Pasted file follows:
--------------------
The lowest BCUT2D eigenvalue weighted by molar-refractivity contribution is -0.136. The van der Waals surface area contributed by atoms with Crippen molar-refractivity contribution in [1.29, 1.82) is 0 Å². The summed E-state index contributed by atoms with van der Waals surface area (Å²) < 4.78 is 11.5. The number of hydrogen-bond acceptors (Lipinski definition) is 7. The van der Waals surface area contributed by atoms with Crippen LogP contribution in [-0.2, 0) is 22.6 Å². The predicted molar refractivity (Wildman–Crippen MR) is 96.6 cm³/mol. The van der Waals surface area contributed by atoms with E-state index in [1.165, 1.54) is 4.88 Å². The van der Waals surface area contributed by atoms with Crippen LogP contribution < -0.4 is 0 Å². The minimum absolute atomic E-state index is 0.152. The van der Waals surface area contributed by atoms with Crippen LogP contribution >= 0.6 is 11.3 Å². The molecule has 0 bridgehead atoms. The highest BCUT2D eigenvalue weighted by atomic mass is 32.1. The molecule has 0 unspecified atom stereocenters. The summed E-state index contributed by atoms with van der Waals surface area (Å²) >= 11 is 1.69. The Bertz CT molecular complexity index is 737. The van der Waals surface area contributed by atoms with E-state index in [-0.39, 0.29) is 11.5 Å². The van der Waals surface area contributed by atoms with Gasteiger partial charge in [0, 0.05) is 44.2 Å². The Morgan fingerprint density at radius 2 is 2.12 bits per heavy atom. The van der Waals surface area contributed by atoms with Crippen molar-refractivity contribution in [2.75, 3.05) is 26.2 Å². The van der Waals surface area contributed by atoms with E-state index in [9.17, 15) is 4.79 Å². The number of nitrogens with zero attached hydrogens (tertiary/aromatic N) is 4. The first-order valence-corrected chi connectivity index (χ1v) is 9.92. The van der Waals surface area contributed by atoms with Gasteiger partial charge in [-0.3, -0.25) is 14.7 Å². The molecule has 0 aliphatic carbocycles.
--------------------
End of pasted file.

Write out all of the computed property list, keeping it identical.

The lowest BCUT2D eigenvalue weighted by molar-refractivity contribution is -0.136. The van der Waals surface area contributed by atoms with Crippen molar-refractivity contribution in [1.29, 1.82) is 0 Å². The summed E-state index contributed by atoms with van der Waals surface area (Å²) < 4.78 is 11.5. The number of hydrogen-bond acceptors (Lipinski definition) is 7. The van der Waals surface area contributed by atoms with Crippen LogP contribution in [-0.2, 0) is 22.6 Å². The predicted molar refractivity (Wildman–Crippen MR) is 96.6 cm³/mol. The van der Waals surface area contributed by atoms with E-state index in [1.165, 1.54) is 4.88 Å². The van der Waals surface area contributed by atoms with Crippen LogP contribution < -0.4 is 0 Å². The minimum absolute atomic E-state index is 0.152. The van der Waals surface area contributed by atoms with Crippen LogP contribution >= 0.6 is 11.3 Å². The molecule has 0 bridgehead atoms. The highest BCUT2D eigenvalue weighted by atomic mass is 32.1. The molecule has 0 unspecified atom stereocenters. The summed E-state index contributed by atoms with van der Waals surface area (Å²) >= 11 is 1.69. The Bertz CT molecular complexity index is 737. The van der Waals surface area contributed by atoms with E-state index in [-0.39, 0.29) is 11.5 Å². The van der Waals surface area contributed by atoms with Gasteiger partial charge in [0, 0.05) is 44.2 Å². The Morgan fingerprint density at radius 2 is 2.12 bits per heavy atom. The van der Waals surface area contributed by atoms with Crippen molar-refractivity contribution in [2.75, 3.05) is 26.2 Å². The van der Waals surface area contributed by atoms with E-state index in [9.17, 15) is 4.79 Å². The number of nitrogens with zero attached hydrogens (tertiary/aromatic N) is 4. The first-order valence-corrected chi connectivity index (χ1v) is 9.92. The van der Waals surface area contributed by atoms with Gasteiger partial charge in [-0.3, -0.25) is 14.7 Å². The molecule has 0 aliphatic carbocycles.